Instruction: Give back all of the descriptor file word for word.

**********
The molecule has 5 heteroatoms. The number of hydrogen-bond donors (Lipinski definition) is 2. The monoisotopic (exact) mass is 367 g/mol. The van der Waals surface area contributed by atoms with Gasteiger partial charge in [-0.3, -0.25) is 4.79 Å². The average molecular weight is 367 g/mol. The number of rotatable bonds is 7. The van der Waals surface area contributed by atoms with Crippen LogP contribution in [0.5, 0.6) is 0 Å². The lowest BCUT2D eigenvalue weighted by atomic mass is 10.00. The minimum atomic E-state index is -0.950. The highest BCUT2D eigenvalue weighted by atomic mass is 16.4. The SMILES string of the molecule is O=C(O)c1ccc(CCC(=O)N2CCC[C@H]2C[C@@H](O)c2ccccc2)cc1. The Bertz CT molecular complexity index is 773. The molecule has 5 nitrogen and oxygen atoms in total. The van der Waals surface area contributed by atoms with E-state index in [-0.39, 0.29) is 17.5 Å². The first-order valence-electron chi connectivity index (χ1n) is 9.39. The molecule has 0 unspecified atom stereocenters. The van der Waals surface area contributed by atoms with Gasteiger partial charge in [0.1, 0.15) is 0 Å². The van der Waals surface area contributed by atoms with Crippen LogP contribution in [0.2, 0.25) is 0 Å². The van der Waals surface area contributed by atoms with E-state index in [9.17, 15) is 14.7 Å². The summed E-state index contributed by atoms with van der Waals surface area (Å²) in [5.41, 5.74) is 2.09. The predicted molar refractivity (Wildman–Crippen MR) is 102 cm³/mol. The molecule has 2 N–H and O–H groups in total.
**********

The molecule has 5 heteroatoms. The number of hydrogen-bond donors (Lipinski definition) is 2. The monoisotopic (exact) mass is 367 g/mol. The van der Waals surface area contributed by atoms with Gasteiger partial charge in [-0.3, -0.25) is 4.79 Å². The average molecular weight is 367 g/mol. The number of rotatable bonds is 7. The van der Waals surface area contributed by atoms with Crippen LogP contribution in [0.5, 0.6) is 0 Å². The lowest BCUT2D eigenvalue weighted by atomic mass is 10.00. The minimum atomic E-state index is -0.950. The highest BCUT2D eigenvalue weighted by atomic mass is 16.4. The SMILES string of the molecule is O=C(O)c1ccc(CCC(=O)N2CCC[C@H]2C[C@@H](O)c2ccccc2)cc1. The Bertz CT molecular complexity index is 773. The molecule has 5 nitrogen and oxygen atoms in total. The van der Waals surface area contributed by atoms with E-state index in [-0.39, 0.29) is 17.5 Å². The first-order valence-electron chi connectivity index (χ1n) is 9.39. The molecule has 0 unspecified atom stereocenters. The van der Waals surface area contributed by atoms with Gasteiger partial charge in [0.1, 0.15) is 0 Å². The van der Waals surface area contributed by atoms with Crippen LogP contribution in [0.2, 0.25) is 0 Å². The van der Waals surface area contributed by atoms with E-state index in [9.17, 15) is 14.7 Å². The summed E-state index contributed by atoms with van der Waals surface area (Å²) in [5.41, 5.74) is 2.09. The predicted molar refractivity (Wildman–Crippen MR) is 102 cm³/mol. The molecule has 2 N–H and O–H groups in total.